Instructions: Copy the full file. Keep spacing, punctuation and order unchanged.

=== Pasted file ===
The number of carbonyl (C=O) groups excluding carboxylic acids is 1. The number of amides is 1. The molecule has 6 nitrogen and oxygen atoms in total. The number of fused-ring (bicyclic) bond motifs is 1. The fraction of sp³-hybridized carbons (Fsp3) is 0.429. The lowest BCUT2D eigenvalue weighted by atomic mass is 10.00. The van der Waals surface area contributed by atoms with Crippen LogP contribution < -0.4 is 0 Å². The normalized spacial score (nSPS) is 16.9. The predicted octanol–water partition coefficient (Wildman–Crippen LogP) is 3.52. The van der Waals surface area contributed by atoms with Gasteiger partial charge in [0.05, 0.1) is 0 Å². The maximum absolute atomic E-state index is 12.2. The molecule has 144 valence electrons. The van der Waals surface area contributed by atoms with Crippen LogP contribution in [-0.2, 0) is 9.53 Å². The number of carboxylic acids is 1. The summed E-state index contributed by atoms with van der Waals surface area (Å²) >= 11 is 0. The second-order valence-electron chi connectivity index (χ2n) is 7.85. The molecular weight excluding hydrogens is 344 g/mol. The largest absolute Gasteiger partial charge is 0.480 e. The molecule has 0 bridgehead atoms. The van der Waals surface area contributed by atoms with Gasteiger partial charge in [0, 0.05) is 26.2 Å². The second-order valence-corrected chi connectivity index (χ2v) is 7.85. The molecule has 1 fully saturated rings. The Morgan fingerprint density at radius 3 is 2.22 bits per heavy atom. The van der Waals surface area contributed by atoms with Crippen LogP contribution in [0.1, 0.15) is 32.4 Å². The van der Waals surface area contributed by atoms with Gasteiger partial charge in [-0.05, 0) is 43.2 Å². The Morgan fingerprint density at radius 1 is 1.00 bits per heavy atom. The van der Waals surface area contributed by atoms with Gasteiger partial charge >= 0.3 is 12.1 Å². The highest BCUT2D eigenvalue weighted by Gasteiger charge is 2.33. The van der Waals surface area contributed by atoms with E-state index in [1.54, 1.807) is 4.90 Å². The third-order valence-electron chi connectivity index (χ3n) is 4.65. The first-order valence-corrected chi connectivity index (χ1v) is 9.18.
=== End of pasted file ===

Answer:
The number of carbonyl (C=O) groups excluding carboxylic acids is 1. The number of amides is 1. The molecule has 6 nitrogen and oxygen atoms in total. The number of fused-ring (bicyclic) bond motifs is 1. The fraction of sp³-hybridized carbons (Fsp3) is 0.429. The lowest BCUT2D eigenvalue weighted by atomic mass is 10.00. The van der Waals surface area contributed by atoms with Crippen LogP contribution < -0.4 is 0 Å². The normalized spacial score (nSPS) is 16.9. The predicted octanol–water partition coefficient (Wildman–Crippen LogP) is 3.52. The van der Waals surface area contributed by atoms with Gasteiger partial charge in [0.05, 0.1) is 0 Å². The maximum absolute atomic E-state index is 12.2. The molecule has 144 valence electrons. The van der Waals surface area contributed by atoms with Crippen LogP contribution in [-0.2, 0) is 9.53 Å². The number of carboxylic acids is 1. The summed E-state index contributed by atoms with van der Waals surface area (Å²) >= 11 is 0. The second-order valence-electron chi connectivity index (χ2n) is 7.85. The molecular weight excluding hydrogens is 344 g/mol. The largest absolute Gasteiger partial charge is 0.480 e. The molecule has 0 bridgehead atoms. The van der Waals surface area contributed by atoms with Gasteiger partial charge in [0, 0.05) is 26.2 Å². The second-order valence-corrected chi connectivity index (χ2v) is 7.85. The molecule has 1 fully saturated rings. The Morgan fingerprint density at radius 3 is 2.22 bits per heavy atom. The van der Waals surface area contributed by atoms with Crippen LogP contribution in [0.1, 0.15) is 32.4 Å². The van der Waals surface area contributed by atoms with Gasteiger partial charge in [-0.05, 0) is 43.2 Å². The Morgan fingerprint density at radius 1 is 1.00 bits per heavy atom. The van der Waals surface area contributed by atoms with Gasteiger partial charge >= 0.3 is 12.1 Å². The highest BCUT2D eigenvalue weighted by Gasteiger charge is 2.33. The van der Waals surface area contributed by atoms with E-state index in [1.54, 1.807) is 4.90 Å². The third-order valence-electron chi connectivity index (χ3n) is 4.65. The first-order valence-corrected chi connectivity index (χ1v) is 9.18.